Nike files countersuit against Kawhi Leonard over control of ‘Klaw’ logo

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Nike, however, argues the logo that was copyrighted was not the original design from Leonard, but instead one that the company designed itself as an improved revision.

During their partnership, Leonard provided them with designs to use on merchandise.

News of Leonard's lawsuit against Nike filtered out during the NBA Finals, while he was a member of the Toronto Raptors.

Nike confirmed the Leonard shared a design with the company while he was in college, but claimed that the sketch and the finished logo have unique differences while asserting ownership of the "Klaw", which Leonard continued to use and wear on apparel after his Nike deal had expired.

"What is false is that the design he provided was the Claw Design", the countersuit states, according to the San Antonio Express-News' Patrick Danner.

But, Nike says that's simply not the case. explaining they collaborated with Kawhi in 2014 to come up with an original design.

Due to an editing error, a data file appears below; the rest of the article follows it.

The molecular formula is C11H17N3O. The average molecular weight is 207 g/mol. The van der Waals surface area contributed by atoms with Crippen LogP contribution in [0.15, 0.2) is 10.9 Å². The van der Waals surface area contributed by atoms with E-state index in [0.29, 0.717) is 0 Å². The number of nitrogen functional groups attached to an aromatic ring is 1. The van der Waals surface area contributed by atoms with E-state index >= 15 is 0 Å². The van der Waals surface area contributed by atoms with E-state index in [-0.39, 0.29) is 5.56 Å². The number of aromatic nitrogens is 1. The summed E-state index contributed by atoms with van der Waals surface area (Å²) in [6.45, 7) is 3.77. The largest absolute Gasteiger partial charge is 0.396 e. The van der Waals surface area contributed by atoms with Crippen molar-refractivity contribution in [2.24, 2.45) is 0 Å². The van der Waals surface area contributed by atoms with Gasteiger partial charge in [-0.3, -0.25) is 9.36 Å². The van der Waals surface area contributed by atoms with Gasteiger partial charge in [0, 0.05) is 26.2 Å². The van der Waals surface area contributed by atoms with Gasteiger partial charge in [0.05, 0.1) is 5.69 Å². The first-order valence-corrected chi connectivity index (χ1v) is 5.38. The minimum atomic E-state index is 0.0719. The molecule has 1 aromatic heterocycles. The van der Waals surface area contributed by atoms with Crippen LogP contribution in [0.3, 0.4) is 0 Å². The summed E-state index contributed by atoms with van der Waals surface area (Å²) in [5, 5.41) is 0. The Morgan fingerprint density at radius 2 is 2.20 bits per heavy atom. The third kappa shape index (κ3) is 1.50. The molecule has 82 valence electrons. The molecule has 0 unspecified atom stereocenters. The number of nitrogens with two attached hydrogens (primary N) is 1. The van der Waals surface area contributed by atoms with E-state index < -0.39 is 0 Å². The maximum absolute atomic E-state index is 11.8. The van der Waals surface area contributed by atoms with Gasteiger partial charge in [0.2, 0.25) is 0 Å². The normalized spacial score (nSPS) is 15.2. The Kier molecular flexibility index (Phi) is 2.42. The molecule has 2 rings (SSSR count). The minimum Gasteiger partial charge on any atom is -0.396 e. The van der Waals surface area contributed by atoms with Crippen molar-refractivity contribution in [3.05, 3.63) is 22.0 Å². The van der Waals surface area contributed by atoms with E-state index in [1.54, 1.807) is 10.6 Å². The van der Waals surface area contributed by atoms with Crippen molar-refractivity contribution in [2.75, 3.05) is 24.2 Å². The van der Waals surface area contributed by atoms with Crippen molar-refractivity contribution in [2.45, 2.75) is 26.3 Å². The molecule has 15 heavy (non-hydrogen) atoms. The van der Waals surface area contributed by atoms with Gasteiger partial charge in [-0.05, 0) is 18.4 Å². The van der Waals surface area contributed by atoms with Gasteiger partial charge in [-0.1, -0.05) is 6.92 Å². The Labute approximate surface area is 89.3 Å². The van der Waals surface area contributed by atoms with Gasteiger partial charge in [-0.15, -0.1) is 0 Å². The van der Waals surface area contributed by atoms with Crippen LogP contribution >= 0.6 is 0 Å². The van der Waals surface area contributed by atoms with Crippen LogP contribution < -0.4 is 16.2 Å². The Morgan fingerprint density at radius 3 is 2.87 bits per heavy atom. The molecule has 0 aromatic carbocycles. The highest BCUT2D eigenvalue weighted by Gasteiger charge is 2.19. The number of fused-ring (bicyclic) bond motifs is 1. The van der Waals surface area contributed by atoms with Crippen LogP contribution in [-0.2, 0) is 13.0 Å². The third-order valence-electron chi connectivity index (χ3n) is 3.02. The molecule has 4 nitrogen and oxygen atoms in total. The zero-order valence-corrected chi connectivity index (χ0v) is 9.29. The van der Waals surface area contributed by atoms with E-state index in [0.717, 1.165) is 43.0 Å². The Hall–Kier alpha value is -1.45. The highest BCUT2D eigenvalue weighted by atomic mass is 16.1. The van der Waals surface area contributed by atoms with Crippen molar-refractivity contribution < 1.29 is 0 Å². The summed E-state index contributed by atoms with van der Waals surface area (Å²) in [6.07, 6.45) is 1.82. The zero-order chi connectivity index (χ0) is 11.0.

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Nike is seeking to have the case moved to OR, which is where the company is headquartered.

You may have also heard, that at one point this summer, LA Clippers' owner Steve Ballmer tried to purchase the logo back from Nike in order to gift it to Leonard, should he end up choosing the Clippers in free agency. The company accuses Leonard of "reproducing" its claw design on non-Nike apparel during the National Basketball Association finals in violation of Nike's exclusive copyright.

Translation. Nike isn't backing down - in fact, they're declaring war of their own!

By mid-March, Nike demanded he "cease and desist" any unauthorized use of the logo. He said Nike, during Leonard's time partnered with Jordan Brand, did not have his OK to apply for the copyright registration.

The countersuit also reiterates later that Leonard is trying to take credit for the work of the logo's designers by saying he owns it despite providing only the initial rough draft of the design.

Nike countered in its Wednesday filing, which was done in U.S. District Court for the Southern District of California - the same court where Leonard filed his suit.

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